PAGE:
Perhaps some of my readers are unaware that I am on a regular basis subjected to a quite onerous grooming regime?
You might be thinking, "Oh that Bertie, he sports the natural look; none of your fancy-schmancy poodle parlour business for him".
Well, it is indeed true that the concept of a 'spa day' is alien to both human and canine occupants of this household, and that my fur-do is not the result of the professional attention.
But make no mistake, just as it can take a long time for a certain type of human (usually female) to create the impression she is wearing no make-up, and some human males go to very great pains to cultivate a not-shaved-for-four-days look, it also follows that my 'rough and ready' appearance is underpinned by considerable and ongoing efforts.
Early in my puppyhood, Gail took the decision that she was perfectly capable of teaching herself - with the help of a demo from my breeder and the occasional YouTube video - how to groom a wire-haired fox terrier.
And that has been the pattern of things for the last seven years.
So the furs on my back, neck and haunches are hand-stripped by Gail - a matter which I tolerate if given a tasty enough long-lasting chew to distract me from the mild discomfort involved. Scissors are used for my underside, face and ears, and my legs are pretty much left alone...
Thing is, because Gail generally adopts a 'little and often' approach to the hand stripping business, it tends to go unnoticed - and, we feel, unappreciated - by the world at large.
Well I would like to point out that on Friday morning I was stripped and clipped for as long as my patience and Gail's mildly arthritic thumbs would allow.
The timing might have something to do with the fact that I'm going to visit Human Granny for a few days later this week, and she always complains if she can't see my eyes.
Anyway, I like to think I was looking pretty spiffy for my Saturday afternoon walk in the woods, and I'm optimistic about catching the attention of (treat-bearing) admirers on the train to Nottingham on Thursday.
It is a not uncommon occurrence, that Gail and I spend time agonising over which is the best photo to select for my blog.
For example, last Sunday, I had the opportunity to explore the ruins of Strome Castle, near the West Highland village of Lochcarron. Although the weather was far from perfect, it was a scenic spot, and I (most obligingly I would say, given my harsh treatment the night before) posed patiently for some pictures taken from inside the ruins.
We narrowed it down to two possibles for this post.
In the first, I am looking head on at the camera, and you get a peek of the hills on the southern shore of the loch, but unfortunately Gail has cut off the top of the arch in which I am standing, which I feel detracts from the overall effect of the shot.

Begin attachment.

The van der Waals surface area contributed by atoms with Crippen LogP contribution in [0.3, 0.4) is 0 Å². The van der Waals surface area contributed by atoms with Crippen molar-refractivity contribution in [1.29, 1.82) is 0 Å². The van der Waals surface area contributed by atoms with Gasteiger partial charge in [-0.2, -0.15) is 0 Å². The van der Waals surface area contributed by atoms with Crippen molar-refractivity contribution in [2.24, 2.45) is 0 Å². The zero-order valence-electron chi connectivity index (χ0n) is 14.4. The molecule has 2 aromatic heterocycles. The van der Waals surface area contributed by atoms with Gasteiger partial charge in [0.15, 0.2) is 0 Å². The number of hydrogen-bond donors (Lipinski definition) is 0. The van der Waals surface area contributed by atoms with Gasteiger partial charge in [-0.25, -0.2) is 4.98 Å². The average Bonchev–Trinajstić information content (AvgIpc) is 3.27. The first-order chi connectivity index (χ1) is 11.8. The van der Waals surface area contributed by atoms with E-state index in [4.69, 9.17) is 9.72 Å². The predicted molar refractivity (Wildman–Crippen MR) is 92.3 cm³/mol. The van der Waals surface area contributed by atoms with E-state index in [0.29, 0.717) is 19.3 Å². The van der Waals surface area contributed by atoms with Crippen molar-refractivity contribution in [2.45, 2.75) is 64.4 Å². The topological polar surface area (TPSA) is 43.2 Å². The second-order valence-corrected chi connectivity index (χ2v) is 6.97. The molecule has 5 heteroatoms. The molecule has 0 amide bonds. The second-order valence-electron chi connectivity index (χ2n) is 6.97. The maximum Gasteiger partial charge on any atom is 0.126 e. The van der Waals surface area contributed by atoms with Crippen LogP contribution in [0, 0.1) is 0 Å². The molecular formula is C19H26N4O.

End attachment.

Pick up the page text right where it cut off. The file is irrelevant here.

In the second, the archway is better framed and you can see more of my side (and actually the right is my 'good side') but I am not looking at the camera. Also, because the photo was taken from a very slightly different angle, there is more water and less hill in the background.
So I am wondering, which do you prefer?
(It would, of course, be a legitimate point of view, to believe the only metric we should be using here is the proportion of the picture taken up with my handsome self...)
Gosh, it has been far too long since I last visited the Torridon cottage. But here I am this weekend on the wet west coast of Scotland, with Gail and her friend Yvonne for company.
And look how patient I am posing for photos, even in the rain.
Of course I do expect a reward.
Now it may not come as a surprise to folk who have met Gail and Yvonne, but I can exclusively reveal to the rest of you that for this pair of friends, the main point of exercise is to enable them all the more to enjoy a good nosh-up in the evening.
So I am delighted to report that just a few miles from the cottage in the remote village of Diabaig, we have a most welcoming restaurant.
It turns out that on Saturday evening I was not the only dog to be invited along. Meet Patch.
I must say, Patch's people were so much better dressed than mine. Look at that fine kilt.
And what's this? A wedding frock!
And there were two lovely bridesmaids looking most adorable in blue, with white fluffy capes. Gail says that not all bridesmaids would be so enthusiastic about posing with an ever so slightly muddy dog in their arms.
Patch told me that the couple had been married in something called a 'humanist service' on the old stone pier at Diabaig earlier that day. Gail seemed to approve. I sure hope they had some big umbrellas.
In the interest of accuracy I feel I must report that I spent the final part of the evening in the back of Gail's car.
Yes I know, it is quite unimaginable that Gail could have been so cruel. Ok, so there was the small matter of a noisy altercation with Patch while Gail was chatting with another customer at the restaurant (a nice man from North Carolina).
But I notice that Patch was allowed to stay, which I consider quite unfair.
Hi, I'm Bertie, a wire-haired fox terrier pup. I live with Gail in Aberdeen, Scotland. An old Westie called Hamish used to live here but he died on 18th February 2010 (exactly the same day I was born). People tell me that he used to have a blog and that I have big pawprints to fill. That's a bit too much responsibility for a very young puppy - and anyway, I intend to make my own mark!
(Gail says that Hamish could certainly have taught me a thing or two about marking stuff....)